RAND'S ESOTERIC OTR, on which you can hear classic radio straight from the original transcription discs, ferreted out by a Randy A. Riddle, whose love for classic radio is no riddle . . . or joke.

At which point it's time to return to the business that got this journal where it came today . . .


1937---Aunt Jenny's Real Life Stories, also known as just Aunt Jenny or Aunt Jenny and Spry (the shortening which sponsors the show), premieres on CBS.

The fifteen-minute series is something of a hybrid, melding a semi-serial soap opera-style program of stories with the title hostess's cooking hints and recipes. By 1939, it will be the concluding wedge of a CBS morning hour that includes three other soaps, Mary Lee Taylor, Brenda Curtis, and the redoubtable Big Sister . . . and popular enough that it bumps sales of Spry shortening to levels competitive enough to Crisco, the rival against whom Lever Brothers (which planned the show as far back as 1936) sent the product.

The installment of Aunt Jenny's Real-Life Stories that appears in the 21 September 1939 broadcasting day that survives from Washington WJSV is one of two known surviving editions of the show. The other, a soapy story about a woman who breaks an engagement over a lie about her father's death ("Marriage of Convenience"), airs 6 May 1946.

Edith Spencer plays Aunt Jenny on the air and in print promotions for the show, with Dan Seymour as annoucer Danny and Henry Boyd providing the whistling of Aunt Jenny's trademark canary. (In due course, however, Agnes Young will assume the title role.) A number of old-time radio legends appear on the show throughout its life, including Alfred Ryder (known also as Alfred Corn, who also plays Sammy on The Goldbergs and Carl Neff on Easy Aces), Helen Shields (Sylvia in Amanda of Honeymoon Hill), Ed MacDonald (Tommy Hughes, Big Town), and Nancy Kelly (The March of Time; and, as Dorothy, the 1933 NBC version of The Wizard of Oz).

Aunt Jenny's Real-Life Stories will air until 1956.

1951: PLAY BALL!---Baseball signs a six-year deal for television and radio rights for a then-formidable $6 million.

1956: CASE FILES---Indictment, based on the case files of former New York assistant district attorney, playwright, and novelist Eleazar Lipsky, premieres on CBS to enjoy a three-year old-time radio life. At least three episodes of the show will survive for future old-time radio collectors.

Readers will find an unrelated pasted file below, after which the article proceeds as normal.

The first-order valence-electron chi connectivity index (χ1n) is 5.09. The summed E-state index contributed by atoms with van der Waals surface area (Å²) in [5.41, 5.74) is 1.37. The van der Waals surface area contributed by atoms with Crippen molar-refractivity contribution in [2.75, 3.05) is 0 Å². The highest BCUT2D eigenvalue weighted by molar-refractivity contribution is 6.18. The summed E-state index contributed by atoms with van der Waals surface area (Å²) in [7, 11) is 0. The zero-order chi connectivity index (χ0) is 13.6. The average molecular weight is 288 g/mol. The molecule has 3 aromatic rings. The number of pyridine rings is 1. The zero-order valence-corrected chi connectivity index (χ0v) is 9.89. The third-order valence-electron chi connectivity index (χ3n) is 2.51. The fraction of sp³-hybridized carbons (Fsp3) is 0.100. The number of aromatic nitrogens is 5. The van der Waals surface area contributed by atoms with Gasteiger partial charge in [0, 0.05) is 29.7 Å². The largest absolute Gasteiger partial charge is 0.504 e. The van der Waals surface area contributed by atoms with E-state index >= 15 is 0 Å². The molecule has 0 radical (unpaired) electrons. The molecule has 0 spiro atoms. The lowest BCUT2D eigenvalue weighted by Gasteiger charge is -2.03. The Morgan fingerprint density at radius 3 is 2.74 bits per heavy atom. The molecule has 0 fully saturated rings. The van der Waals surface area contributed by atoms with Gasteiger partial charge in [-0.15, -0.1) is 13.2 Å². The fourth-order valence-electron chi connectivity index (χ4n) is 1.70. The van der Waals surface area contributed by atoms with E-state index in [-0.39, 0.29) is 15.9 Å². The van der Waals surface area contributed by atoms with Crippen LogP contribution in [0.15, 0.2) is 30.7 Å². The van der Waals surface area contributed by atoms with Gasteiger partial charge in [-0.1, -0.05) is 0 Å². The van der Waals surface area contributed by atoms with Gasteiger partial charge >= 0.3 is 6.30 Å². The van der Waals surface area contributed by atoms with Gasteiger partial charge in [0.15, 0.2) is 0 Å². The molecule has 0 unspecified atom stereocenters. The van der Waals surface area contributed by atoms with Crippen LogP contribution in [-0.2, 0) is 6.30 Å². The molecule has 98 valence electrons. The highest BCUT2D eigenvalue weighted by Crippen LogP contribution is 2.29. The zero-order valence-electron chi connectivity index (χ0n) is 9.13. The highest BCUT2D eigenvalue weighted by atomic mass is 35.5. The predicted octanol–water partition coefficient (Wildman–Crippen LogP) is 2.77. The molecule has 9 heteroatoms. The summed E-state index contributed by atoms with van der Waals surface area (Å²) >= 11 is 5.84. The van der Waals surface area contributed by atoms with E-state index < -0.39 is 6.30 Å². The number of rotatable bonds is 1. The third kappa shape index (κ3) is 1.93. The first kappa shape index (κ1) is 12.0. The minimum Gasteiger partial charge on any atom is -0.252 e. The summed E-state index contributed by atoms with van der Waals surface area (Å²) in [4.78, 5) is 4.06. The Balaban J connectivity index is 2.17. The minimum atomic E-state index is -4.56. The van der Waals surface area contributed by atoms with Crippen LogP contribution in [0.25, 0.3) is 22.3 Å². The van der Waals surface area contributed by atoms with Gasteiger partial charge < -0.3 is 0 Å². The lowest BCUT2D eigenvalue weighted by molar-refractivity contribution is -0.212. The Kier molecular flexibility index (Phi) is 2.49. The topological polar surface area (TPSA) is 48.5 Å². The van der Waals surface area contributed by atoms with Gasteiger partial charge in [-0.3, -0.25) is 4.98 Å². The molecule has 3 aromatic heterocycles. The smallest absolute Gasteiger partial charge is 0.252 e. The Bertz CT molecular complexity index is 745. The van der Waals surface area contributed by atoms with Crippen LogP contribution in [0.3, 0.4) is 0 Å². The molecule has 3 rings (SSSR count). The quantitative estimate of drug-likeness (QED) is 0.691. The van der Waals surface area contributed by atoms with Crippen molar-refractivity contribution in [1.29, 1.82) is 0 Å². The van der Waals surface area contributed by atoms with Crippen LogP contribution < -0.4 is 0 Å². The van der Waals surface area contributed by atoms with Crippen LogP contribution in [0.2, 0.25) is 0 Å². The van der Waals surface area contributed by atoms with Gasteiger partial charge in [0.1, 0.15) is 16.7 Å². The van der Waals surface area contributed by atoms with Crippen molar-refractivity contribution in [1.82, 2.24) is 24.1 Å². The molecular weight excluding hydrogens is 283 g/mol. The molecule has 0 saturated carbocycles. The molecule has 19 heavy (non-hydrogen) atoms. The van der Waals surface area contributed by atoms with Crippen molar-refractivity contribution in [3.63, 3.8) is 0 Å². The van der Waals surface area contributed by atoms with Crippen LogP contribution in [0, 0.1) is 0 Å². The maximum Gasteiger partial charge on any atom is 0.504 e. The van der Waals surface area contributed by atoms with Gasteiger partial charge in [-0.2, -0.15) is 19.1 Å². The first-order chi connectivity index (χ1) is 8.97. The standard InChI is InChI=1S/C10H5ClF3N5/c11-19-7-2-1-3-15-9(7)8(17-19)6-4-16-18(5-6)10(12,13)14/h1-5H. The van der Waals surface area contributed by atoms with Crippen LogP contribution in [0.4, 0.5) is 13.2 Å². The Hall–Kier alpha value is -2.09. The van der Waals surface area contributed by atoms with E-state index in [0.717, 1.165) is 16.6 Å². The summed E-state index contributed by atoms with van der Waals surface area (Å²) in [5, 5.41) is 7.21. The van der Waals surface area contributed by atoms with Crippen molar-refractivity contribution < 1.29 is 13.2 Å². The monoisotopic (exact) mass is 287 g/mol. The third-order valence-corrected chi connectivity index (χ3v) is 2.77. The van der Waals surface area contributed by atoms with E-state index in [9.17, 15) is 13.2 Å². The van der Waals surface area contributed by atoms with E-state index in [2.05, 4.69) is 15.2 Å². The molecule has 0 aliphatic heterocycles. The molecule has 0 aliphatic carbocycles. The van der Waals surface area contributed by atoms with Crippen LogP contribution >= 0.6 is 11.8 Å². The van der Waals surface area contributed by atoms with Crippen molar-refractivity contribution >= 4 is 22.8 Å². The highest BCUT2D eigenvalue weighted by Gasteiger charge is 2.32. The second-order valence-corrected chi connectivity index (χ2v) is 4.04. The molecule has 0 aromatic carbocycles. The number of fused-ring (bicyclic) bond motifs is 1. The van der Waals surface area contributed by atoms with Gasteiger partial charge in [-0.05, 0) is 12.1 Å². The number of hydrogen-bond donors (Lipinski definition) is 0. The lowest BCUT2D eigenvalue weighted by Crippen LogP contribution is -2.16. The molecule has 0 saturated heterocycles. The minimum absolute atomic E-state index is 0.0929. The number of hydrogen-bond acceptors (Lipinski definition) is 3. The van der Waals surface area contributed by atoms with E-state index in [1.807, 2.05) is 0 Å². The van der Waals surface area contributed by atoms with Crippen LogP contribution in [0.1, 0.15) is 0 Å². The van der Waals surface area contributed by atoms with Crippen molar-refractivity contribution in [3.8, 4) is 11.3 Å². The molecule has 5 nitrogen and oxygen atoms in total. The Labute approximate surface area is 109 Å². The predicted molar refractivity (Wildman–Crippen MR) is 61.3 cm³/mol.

ADVENTURES BY MORSE: THE CITY OF THE DEAD (SYNDICATED, 1944)---In the first serial in the series, San Francisco investigators Bart Friday and Skip Turner (Elliott Lewis, David Ellis) continue helping their fathers---the mayor and the town's most prominent doctor---fight a continuing grave-robbing epidemic. Additional cast: Russell Thorson; unknown. Writer: Carlton E. Morse (also renowned as the creator-writer of One Man's Family).

MUTUAL COAST-TO-COAST: "WE JUST GOT A LITTLE MIXED UP THERE" (MUTUAL, 1945)---Announcer Jack Scanlan may confuse the opening two numbers, but there'll be no confusing the driving swing of Count Basie and his men, from the Blue Room of New York City's Hotel Lincoln. Highlights include "Together," "Just After Awhile," "On the Upbeat," "One O'Clock Jump"; soloists include Jimmy Rushing (vocal), Earle Warren (tenor saxophone, vocal), Count Basie (piano), Lester Young (tenor saxophone).

ONE MAN'S FAMILY: BOOK 82, CHAPTER 21 (NBC, 1951)---The new Harper and Barbour real estate partnership's experiencing growing pains, with Harper (Marvin Miller) questioning Clifford's (Barton Yarborough) drive until Henry (J. Anthony Smythe)---whom Harper's thinking of selling his half the business---cautions Harper not to mistake Clifford's casual style for business listlessness, while Clifford has misgivings about a successful deal. Writer: Carlton E. Morse.


1874---Owen Gibson (writer, The Gibson Family, Pulitzer Prize Plays), Portland, Maine.
1880---W.C. Fields (William Claude Dukenfield; comedian-actor: frequent guest, The Chase and Sanborn Hour/The Edgar Bergen & Charlie McCarthy Show), Philadelphia.
1902---Florence Rinard (panelist: Twenty Questions), unknown.
1915---Victor Mature (actor: Hollywood Star Playhouse), Louisville, Kentucky.
1916---Bill Lawrence (reporter: ABC), Lincoln, Nebraska.
1917---Lloyd Perryman (singer: The Sons of the Pioneers, The Roy Rogers Show), Ruth, Arkansas; John Raitt (actor-singer: MGM Musical Comedy Theater), Santa Ana, California.
1918---John Forsythe (actor: NBC Star Playhouse), Penns Grove, New Jersey.
1923---Paddy Chayevsky (writer: Theater Guild On the Air), Bronx, New York; Martin Ragaway (writer: The Abbott and Costello Show, The Milton Berle Show), unknown.